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By Jaki, November 9, 2007 at 3:57 pm Link to this comment
(Unregistered commenter)

Ron Paul for President?  Forget it.  Ron Paul is against a woman’s right to choose.  He will lose.  Women are going to make a big difference in the next election.  Unfortunately most (not me) will probably be gullibly voting for HillBill unless there is a True Pro-Choice Candidate, which she is not.   

Regarding either Establishment Party—doesn’t really matter much.  Both, as many have said, are bought and paid for by those whose interests they maintain.  And the elections are rigged.  Computer voting will always result in rigged elections.

I’m with the responder who said we need to take to the streets by the millions, stop business as usual
and stop it for an indefinite period, not just a holiday weekend in Washington, D.C.  What would happen if 25 million people descended on that city, demanding the kinds of things Ralph Nader stands for—living wages, ending corporate control over our lives, a clean environment, a return to sanity and upholding our Constitution, PEACE? And refused to leave.  Think about it.  25 million.  Yet less than 10% of our population.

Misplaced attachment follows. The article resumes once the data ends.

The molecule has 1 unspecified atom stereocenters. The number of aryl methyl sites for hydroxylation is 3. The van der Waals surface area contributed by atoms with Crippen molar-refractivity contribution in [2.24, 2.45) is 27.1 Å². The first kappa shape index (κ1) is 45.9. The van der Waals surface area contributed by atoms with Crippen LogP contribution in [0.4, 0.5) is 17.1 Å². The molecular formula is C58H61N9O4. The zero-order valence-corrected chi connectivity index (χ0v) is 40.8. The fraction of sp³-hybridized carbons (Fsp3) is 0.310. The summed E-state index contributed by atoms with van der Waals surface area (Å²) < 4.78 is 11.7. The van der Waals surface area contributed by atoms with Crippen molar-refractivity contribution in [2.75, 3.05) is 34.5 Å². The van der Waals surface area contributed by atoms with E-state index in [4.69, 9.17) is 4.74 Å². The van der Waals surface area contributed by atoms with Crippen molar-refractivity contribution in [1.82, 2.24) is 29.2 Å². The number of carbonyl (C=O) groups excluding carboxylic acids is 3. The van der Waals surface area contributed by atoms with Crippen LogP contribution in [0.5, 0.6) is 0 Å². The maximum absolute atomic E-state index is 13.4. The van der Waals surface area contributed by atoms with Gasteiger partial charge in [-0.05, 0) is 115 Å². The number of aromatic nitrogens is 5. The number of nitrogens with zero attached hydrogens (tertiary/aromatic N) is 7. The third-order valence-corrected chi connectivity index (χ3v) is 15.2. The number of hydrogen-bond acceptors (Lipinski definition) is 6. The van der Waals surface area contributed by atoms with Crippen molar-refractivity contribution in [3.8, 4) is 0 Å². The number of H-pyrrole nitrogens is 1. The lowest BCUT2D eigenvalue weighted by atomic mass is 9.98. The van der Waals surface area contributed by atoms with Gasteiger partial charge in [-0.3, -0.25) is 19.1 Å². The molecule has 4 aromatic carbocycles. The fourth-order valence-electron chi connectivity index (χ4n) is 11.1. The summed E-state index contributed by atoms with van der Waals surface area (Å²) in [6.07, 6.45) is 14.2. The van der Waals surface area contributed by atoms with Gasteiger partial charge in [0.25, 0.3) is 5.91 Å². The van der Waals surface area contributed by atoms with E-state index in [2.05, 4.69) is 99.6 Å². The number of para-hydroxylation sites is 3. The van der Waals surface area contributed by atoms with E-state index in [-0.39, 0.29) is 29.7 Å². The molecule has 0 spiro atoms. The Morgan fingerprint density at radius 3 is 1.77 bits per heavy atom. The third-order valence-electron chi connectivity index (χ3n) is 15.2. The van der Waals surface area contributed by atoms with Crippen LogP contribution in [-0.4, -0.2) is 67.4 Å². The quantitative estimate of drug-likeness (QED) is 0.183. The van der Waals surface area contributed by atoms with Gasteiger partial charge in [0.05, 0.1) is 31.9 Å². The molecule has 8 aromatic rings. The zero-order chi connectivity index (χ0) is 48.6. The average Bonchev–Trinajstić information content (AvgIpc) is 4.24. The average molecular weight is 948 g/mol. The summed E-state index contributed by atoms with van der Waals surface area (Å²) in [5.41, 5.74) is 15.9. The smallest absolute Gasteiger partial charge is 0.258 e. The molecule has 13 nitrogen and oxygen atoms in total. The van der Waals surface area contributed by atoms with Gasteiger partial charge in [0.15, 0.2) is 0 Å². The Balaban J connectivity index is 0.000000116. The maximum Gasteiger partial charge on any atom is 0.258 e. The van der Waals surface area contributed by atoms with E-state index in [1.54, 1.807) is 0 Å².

We need to create boycotts, using internet communication. Start with Standard Oil, Exxon-Mobil, Shell.  Stop buying their (and their subsidiaries) gas.  Buy Venezuelan gas.

Remember where Georgie Porgie told you to go after 9/11?  Shopping.

Well, stop.  Stop mindless shopping to soothe your sense of outrage.  Stop buying useless junk.  For holiday and birthday gifts, educate your friends and family by giving a donation in their name to an organization that does some good for our planet, like Green Peace or Amnesty International or PETA or Planned Parenthood.  Give them some information about the organization. Maybe it will start a trend.  Personally, I have asked all of my friends to stop buying me frivolous gifts and donate instead.  It makes me feel better, and I think them, too.  And, it makes a difference.

Buy green products made in the U.S.  Don’t shop in WalMart.  Don’t eat at McPoison.  Use products that have not been tested on tortured animals.  Buy products from The Body Shop and other socially conscious businesses.  Stand up for your values, spend in accordance with them.

Buy Fair Trade products. Shop local.  You will find that even if a particular product costs a little more than the crap (from China) you get at WalMart you will actually save money (and your health).  WalMart and other such pigpits depend on “temptations” and people always buy more than they went in for.  And they get crappy products.